Oak forests dominate the southern two-thirds of the state. Oak forests include red oak-mixed hardwood type on lower slopes where red and white oaks occur mixed with tuliptree, red maple, and hickories. On drier upper slopes and ridge tops throughout the central Pennsylvania, oak forests dominated by white, black, and chestnut oak are common. These forests often have a dense layer of shrubs such as mountain laurel and black huckleberry. Before 1910, American chestnut was an important component of Pennsylvania’s dry oak forests, but the accidental introduction of chestnut blight in New York City in 1904 resulted in chestnut’s shift from widespread canopy dominant to minor status within just a few decades.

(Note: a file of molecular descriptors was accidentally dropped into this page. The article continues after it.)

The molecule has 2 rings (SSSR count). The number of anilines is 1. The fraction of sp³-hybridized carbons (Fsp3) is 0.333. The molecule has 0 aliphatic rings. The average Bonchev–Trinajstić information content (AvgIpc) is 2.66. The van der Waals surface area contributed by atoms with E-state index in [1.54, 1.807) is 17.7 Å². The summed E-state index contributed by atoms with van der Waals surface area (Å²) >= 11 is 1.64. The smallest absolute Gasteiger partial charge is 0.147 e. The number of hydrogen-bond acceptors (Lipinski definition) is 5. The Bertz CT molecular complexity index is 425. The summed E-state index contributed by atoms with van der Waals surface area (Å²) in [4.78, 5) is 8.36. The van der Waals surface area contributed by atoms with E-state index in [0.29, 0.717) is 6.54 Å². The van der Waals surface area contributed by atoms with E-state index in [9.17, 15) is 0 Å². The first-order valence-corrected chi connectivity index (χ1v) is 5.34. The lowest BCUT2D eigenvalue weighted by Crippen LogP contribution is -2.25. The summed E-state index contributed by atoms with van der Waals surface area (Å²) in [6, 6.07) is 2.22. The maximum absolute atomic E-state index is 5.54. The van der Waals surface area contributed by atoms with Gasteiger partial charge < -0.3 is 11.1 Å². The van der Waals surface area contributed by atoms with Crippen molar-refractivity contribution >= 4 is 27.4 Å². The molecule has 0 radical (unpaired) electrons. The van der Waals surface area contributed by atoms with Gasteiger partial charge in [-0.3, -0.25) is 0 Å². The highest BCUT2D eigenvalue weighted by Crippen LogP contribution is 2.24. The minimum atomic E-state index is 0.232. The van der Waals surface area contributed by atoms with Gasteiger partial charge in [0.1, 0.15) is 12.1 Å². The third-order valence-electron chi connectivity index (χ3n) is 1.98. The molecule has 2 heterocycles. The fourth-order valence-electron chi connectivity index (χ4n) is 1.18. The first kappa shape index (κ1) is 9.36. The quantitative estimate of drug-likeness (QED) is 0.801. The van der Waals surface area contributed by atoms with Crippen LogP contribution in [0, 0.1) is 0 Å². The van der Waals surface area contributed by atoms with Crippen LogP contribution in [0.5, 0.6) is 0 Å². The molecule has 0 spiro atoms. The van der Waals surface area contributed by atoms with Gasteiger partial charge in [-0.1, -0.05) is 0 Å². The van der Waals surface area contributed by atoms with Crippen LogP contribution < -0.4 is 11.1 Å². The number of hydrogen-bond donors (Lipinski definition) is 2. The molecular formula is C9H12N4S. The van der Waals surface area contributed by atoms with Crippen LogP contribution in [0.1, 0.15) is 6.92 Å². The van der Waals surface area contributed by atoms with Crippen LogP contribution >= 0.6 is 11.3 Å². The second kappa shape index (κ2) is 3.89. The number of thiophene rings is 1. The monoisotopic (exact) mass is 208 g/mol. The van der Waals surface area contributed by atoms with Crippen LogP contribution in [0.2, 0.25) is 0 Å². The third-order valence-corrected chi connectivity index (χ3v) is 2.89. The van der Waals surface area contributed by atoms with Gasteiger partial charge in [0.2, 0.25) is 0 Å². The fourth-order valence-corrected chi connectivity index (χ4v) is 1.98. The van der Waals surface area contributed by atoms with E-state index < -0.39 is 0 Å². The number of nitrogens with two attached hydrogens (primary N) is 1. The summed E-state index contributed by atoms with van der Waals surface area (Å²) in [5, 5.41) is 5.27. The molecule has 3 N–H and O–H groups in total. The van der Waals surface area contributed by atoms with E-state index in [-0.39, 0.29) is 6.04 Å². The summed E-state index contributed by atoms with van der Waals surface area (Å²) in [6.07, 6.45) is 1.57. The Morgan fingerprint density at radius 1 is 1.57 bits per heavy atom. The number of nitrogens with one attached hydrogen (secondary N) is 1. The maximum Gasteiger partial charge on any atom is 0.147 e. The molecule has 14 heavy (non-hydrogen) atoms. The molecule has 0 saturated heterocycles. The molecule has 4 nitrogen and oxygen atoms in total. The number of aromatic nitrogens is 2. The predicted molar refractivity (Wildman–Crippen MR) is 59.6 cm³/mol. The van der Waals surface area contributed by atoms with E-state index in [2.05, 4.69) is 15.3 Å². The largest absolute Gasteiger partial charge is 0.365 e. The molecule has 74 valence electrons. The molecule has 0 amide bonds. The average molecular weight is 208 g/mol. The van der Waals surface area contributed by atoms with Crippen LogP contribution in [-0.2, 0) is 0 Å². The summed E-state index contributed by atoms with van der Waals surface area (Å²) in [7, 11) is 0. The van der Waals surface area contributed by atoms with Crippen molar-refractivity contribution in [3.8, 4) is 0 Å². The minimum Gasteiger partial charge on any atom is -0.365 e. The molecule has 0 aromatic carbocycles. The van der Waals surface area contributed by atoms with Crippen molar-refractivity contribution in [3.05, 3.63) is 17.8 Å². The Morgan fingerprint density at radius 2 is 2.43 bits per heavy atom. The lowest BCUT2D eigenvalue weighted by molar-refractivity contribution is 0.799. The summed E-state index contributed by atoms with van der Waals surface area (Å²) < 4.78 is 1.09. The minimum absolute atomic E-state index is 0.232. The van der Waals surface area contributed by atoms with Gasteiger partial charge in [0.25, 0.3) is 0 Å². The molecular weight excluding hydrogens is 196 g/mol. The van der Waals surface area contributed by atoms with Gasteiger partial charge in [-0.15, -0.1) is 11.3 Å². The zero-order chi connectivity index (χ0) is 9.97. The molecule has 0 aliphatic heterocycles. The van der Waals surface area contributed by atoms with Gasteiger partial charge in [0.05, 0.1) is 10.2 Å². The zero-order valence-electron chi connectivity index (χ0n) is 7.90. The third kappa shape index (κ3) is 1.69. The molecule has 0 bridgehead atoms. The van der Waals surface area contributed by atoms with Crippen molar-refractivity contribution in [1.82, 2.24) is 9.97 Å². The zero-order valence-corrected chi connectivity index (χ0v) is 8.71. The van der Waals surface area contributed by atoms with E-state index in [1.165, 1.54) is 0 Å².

The Great Lakes beech-sugar maple forest is represented at the western end of the state. The mixed mesophytic forests, which reach their greatest development in the Smoky Mountains, just reach southern Pennsylvania. These forests contain tuliptree, sugar maple, beech, basswood, red oak, cucumber-tree, yellow buckeye, Ohio buckeye, white ash, and black cherry. Understory trees include flowering dogwood, pawpaw, umbrella-tree, redbud, and witch-hazel. The herbaceous layer is very rich and diverse.